Action Characteristic of Polypeptide Antibiotic
Among the peptide antibiotics, different antibiotics have different antibacterial effects. They can respectively resist infections of Gram-positive bacteria, Gram-negative bacteria, Pseudomonas aeruginosa, fungi, viruses, spirochetes, protozoa. Also, they have a better therapeutic effect to sepsis, respiratory infections, Urinary tract infections, bovine mastitis and other diseases. They can inhibit bacteria in small doses and can be sterilized in large doses.
Action Mechanism of Polypeptide Antibiotic
Such antibiotics first affect the outer membrane of sensitive bacteria. The amino group of the cyclic polypeptide portion of the drug forms an electrostatic interaction with the divalent cation binding site of the bacterial outer membrane lipopolysaccharide, destroying the integrity of the outer membrane. Therefore, the fatty acid portion of the drug can penetrate the outer membrane, thereby increasing the permeability of the cytoplasmic membrane, leading to the escape of small molecules such as phosphoric acid and nucleoside in the cytoplasm, causing cell dysfunction to die directly. Because of the thick cell wall outside the Gram-positive bacteria, which prevents the drug from entering the bacteria, such antibiotics have no effect on them.
The mechanism of action of peptide antibiotics is also different. Polymyxins can alter the function of bacterial cytoplasmic membranes, while bacitracin acts on cell walls and cytoplasm. The biggest advantage of peptide antibiotics is that bacteria are not easy to produce drug resistance, but the disadvantage is that it is more toxic. In addition to damage to bacterial cell membranes, peptide antibiotics also act on animal cell membranes, mainly to the kidneys and nervous system.
Pharmacological Properties of Polypeptide Antibiotic
The stability of the peptide, the cause of the instability of the peptide: (1) Deamidation reaction; (2) Oxidation; (3) Hydrolysis; (4) Formation of erroneous disulfide bonds; (5) Racemization; (6) β-elimination; (7) Denaturation, adsorption, aggregation or precipitation.
Ways to improve the stability of peptides:
(1) Site-directed mutagenesis: The stability of a polypeptide can be improved by genetically replacing a residue which causes instability of the polypeptide or introducing a residue that increases the stability of the polypeptide.
(2) Chemical modification: There are many chemical modification methods for polypeptides, and the most studied ones are PEGylation. PEG is a water-soluble polymer compound that is degradable and non-toxic in the body. When PEG is combined with a polypeptide, it can improve thermal stability, resist degradation of protease, reduce antigenicity, and prolong half-life in vivo. Choosing the appropriate modification method and controlling the degree of modification can improve the activity of the original organism.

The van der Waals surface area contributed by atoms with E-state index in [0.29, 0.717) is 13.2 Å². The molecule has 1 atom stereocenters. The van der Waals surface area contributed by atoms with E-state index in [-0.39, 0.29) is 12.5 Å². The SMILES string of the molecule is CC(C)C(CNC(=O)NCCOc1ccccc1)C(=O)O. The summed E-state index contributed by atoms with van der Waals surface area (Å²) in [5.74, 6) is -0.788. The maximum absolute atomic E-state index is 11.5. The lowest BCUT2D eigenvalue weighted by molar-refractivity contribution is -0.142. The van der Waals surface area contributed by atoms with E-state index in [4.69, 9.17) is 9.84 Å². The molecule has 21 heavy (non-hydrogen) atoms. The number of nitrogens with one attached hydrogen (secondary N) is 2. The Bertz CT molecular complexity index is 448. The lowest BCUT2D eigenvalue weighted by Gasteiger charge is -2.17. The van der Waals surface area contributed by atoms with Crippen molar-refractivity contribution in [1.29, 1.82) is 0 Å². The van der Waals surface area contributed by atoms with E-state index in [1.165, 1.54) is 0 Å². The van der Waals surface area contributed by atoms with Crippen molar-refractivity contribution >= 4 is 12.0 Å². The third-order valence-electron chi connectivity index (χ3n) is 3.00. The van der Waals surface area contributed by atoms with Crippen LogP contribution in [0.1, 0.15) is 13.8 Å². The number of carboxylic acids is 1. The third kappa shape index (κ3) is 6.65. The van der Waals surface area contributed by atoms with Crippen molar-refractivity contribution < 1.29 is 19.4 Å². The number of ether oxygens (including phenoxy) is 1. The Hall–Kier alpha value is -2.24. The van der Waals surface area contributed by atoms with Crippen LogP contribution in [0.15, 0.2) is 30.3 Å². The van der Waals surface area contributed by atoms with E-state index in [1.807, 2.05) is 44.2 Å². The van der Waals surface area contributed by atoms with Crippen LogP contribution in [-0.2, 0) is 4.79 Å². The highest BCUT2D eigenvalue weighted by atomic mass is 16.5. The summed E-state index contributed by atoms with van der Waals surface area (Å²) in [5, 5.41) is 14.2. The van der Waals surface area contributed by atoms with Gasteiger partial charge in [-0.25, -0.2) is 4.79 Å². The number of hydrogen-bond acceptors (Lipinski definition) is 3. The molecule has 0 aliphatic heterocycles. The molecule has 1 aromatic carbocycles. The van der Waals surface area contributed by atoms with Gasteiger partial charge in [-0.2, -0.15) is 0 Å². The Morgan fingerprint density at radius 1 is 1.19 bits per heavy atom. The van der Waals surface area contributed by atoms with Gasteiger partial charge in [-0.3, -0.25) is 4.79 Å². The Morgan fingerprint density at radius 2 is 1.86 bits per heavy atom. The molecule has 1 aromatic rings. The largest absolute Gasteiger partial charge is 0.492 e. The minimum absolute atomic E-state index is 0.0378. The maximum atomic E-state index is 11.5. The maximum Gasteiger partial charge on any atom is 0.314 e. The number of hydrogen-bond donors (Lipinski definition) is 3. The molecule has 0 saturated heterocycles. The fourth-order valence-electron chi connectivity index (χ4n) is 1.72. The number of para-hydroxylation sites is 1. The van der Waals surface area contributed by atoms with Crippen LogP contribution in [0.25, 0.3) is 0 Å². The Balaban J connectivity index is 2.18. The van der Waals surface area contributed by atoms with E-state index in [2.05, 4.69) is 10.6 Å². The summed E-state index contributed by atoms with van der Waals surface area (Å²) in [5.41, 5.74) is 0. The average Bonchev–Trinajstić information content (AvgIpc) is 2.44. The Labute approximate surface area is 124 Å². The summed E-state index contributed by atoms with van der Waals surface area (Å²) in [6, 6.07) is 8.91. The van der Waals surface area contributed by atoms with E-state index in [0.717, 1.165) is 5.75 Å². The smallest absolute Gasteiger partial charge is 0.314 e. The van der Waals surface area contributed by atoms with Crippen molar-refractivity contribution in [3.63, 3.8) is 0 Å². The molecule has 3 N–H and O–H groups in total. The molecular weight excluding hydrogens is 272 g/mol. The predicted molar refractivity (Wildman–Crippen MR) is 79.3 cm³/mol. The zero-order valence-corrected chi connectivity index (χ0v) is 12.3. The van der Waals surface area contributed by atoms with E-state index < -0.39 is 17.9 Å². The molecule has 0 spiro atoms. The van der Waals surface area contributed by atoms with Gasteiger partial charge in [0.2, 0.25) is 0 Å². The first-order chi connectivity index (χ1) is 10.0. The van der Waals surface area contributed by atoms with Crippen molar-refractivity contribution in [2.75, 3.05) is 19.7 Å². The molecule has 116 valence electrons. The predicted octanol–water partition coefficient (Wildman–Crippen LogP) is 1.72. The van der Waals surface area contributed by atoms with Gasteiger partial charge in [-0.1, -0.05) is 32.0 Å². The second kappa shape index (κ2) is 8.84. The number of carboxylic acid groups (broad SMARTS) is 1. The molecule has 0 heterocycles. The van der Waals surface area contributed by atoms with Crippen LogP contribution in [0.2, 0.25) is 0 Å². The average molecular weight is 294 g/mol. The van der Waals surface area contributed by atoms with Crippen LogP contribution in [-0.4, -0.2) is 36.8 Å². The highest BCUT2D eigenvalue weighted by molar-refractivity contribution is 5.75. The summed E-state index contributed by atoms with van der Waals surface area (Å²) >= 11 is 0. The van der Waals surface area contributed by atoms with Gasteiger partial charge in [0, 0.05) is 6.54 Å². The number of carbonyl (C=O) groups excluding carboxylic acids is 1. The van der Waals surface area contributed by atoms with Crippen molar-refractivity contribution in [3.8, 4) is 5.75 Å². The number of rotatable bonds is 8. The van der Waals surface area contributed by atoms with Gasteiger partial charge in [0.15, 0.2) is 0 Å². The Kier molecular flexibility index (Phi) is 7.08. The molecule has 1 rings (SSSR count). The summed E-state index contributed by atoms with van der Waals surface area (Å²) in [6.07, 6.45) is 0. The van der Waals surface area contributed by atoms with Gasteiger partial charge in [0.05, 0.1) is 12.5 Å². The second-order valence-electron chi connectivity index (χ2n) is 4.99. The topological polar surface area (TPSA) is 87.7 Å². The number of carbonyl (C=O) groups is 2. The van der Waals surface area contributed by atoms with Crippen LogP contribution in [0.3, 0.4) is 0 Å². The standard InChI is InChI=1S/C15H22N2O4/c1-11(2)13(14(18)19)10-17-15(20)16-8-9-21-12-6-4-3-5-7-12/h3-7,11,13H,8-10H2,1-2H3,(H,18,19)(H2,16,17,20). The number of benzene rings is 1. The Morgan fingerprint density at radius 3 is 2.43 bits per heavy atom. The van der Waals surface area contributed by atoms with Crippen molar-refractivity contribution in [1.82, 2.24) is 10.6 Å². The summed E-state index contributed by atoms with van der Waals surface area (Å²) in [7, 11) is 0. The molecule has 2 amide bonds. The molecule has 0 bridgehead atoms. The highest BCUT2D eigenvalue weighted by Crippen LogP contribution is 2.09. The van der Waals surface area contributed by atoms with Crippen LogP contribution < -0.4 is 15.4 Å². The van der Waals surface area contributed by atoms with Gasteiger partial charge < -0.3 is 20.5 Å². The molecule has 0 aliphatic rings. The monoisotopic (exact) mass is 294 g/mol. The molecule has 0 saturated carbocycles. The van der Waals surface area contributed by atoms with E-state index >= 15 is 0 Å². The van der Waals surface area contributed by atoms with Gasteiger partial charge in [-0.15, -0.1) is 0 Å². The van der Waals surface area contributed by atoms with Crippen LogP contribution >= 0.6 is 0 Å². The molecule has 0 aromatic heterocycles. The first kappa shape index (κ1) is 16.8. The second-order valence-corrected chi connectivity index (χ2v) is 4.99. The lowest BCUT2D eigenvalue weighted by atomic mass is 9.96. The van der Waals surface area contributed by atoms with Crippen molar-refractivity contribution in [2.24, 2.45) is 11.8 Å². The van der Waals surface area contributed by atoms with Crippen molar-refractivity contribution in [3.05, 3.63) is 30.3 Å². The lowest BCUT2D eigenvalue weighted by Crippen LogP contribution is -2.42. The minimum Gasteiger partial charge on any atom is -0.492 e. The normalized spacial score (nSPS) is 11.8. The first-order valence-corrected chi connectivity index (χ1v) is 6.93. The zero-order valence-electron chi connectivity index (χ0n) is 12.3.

(3) Additives: The stability of the polypeptide can be improved by adding additives such as sugars, polyols, gelatin, amino acids, and certain salts. Sugars and polyols force more water molecules around the protein at low concentrations, thus increasing the stability of the polypeptide. During lyophilization, the above materials may also replace water to form hydrogen bonds with the polypeptide to stabilize the native conformation of the polypeptide, and may also increase the glass transition temperature of the lyophilized product. In addition, surfactants such as SDS, Tween, and Pluronic prevent adsorption, aggregation, and precipitation of the polypeptide surface.
(4) Lyophilization: A series of chemical reactions such as deamidation, β-elimination, and hydrolysis of the polypeptide requires water to participate, and water can also serve as a mobile phase for other reactants. In addition, a decrease in water content can increase the denaturation temperature of the polypeptide. Thus, lyophilization increases the stability of the polypeptide.
Future Development of Polypeptide Antibiotic
In recent years, although some progress has been made in the study of the non-injection route of polypeptides, there are still many difficulties. The mucosal delivery of almost all peptide drugs requires a penetration enhancer, which is cumbersome and has problems in how to reduce its stimulating effect and whether long-term use affects epithelial integrity. The use of microparticles instead of penetration enhancers may be a promising oral administration method. At present, although some achievements have been made in overcoming the osmotic barrier and the enzyme barrier, there has been no breakthrough. In addition, the problem of liver clearance of peptides should be taken seriously, and the relationship between liver clearance mechanism, structure and clearance will help to realize the dream of oral administration of peptides.